Autumn General Meeting
November 13, 2009
James L. McGaugh
APS President Baruch S. Blumberg and Executive Officer Mary Patterson McPherson with James L. McGaugh
The American Philosophical Society awarded the 2009 Karl Spencer Lashley Award to James L. McGaugh. The citation read: “in recognition of his comprehensive study of the biological processes that modulate the formation and consolidation of memory.” The award was presented by the Society’s President, Baruch S. Blumberg, Fox Chase Distinguished Scientist at the Fox Chase Cancer Center and Distinguished Scientist at NASA Fundamental Space Biology.
Dr. McGaugh received his Ph.D. at the University of California, Berkeley, and in 1964 joined the faculty at University of California, Irvine, as the founding chair of the Department of Psychobiology. He continues at UC Irvine today as Founding Director of the Center for the Neurobiology of Learning and Memory and also Research Professor of Psychobiology and Pharmacology. He has been a member of the National Academy of Sciences since 1989 and of the American Academy of Arts & Sciences since 1992 and has held the presidency of both the American Psychological Society and the Western Psychological Association. Across more than 40 years of experimental work, James McGaugh has investigated the organization of memory and the processes that affect memory. He introduced the technique of post-trial treatment with drugs in order to separate effects on sensory or motor processes from effects on memory. His work has shown that processes operating immediately after a learning event are decisive for determining how well the event is later remembered. In biological studies, he worked out in detail the pathway by which effects that occur after training modulate retention. The pathway begins with release of peripheral hormones from the adrenal medulla and ends at the amygdala. The amygdala is the key structure by which emotion and arousal modulate the strength of memory. This work has elucidated the concept of memory consolidation and the neurobiological processes that regulate consolidation.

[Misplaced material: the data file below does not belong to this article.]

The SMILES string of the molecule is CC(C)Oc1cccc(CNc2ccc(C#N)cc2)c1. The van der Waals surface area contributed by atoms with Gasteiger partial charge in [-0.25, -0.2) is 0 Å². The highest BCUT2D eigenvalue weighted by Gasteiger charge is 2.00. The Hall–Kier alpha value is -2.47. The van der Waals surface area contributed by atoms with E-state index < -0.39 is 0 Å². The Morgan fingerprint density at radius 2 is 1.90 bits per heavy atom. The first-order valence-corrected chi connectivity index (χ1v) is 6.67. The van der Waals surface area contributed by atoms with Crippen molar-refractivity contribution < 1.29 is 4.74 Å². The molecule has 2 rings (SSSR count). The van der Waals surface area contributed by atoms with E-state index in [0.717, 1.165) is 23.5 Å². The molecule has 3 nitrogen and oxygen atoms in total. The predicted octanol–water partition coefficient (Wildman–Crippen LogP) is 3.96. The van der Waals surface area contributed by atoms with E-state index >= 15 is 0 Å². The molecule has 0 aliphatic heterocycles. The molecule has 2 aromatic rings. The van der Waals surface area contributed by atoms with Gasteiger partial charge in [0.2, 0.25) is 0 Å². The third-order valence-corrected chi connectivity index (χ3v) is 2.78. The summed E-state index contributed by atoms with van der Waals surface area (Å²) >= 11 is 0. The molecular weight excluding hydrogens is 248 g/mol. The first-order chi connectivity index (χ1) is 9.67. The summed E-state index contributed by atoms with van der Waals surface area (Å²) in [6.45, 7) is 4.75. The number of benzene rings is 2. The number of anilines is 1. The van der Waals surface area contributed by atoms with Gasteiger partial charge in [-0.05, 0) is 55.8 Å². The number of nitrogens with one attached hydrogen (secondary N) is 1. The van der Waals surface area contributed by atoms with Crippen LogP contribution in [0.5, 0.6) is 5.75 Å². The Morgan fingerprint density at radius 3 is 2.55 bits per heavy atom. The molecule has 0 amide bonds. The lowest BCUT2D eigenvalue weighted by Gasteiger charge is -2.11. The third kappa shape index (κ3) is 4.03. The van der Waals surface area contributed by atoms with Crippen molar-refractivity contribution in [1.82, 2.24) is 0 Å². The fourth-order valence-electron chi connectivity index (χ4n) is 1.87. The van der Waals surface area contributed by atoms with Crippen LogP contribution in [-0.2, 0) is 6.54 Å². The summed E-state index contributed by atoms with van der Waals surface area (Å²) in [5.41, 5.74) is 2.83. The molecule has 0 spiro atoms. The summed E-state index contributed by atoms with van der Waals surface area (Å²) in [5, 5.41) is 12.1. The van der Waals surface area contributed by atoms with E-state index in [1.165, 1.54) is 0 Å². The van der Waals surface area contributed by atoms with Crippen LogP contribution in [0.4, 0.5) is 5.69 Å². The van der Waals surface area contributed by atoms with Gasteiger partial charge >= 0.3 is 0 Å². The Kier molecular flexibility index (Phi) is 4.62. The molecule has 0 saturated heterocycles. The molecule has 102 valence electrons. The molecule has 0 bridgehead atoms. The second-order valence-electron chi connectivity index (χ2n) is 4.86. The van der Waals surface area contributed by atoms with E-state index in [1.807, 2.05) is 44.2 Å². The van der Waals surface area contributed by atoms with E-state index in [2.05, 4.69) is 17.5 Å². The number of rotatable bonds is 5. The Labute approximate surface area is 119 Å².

The Karl Spencer Lashley Award was established in 1957 by a gift from Dr. Lashley, a member of the Society and a distinguished neuroscientist and neuropsychologist. At the time of his death, Dr. Lashley was Emeritus Research Professor of Neuropsychology at Harvard University and Emeritus Director of the Yerkes Laboratories of Primate Biology in Florida. His entire scientific life was spent in the study of behavior and its neural basis. His famous experiments on the brain mechanisms of learning, memory and intelligence helped inaugurate the modern era of integrative neuroscience. The award is made in recognition of work on the integrative neuroscience of behavior.
The selection committee consisted of Larry R. Squire (chair), Distinguished Professor of Psychiatry, Neurosciences and Psychology at the University of California, San Diego School of Medicine and Research Career Scientist at the VA Medical Center, San Diego; John E. Dowling, Gordon and Llura Gund Professor of Neurosciences at Harvard University; Fernando Nottebohm, Dorothea L. Leonhardt Professor in the Laboratory of Animal Behavior at the Rockefeller University; and Richard F. Thompson, Keck Professor of Psychology and Biological Sciences at the University of Southern California.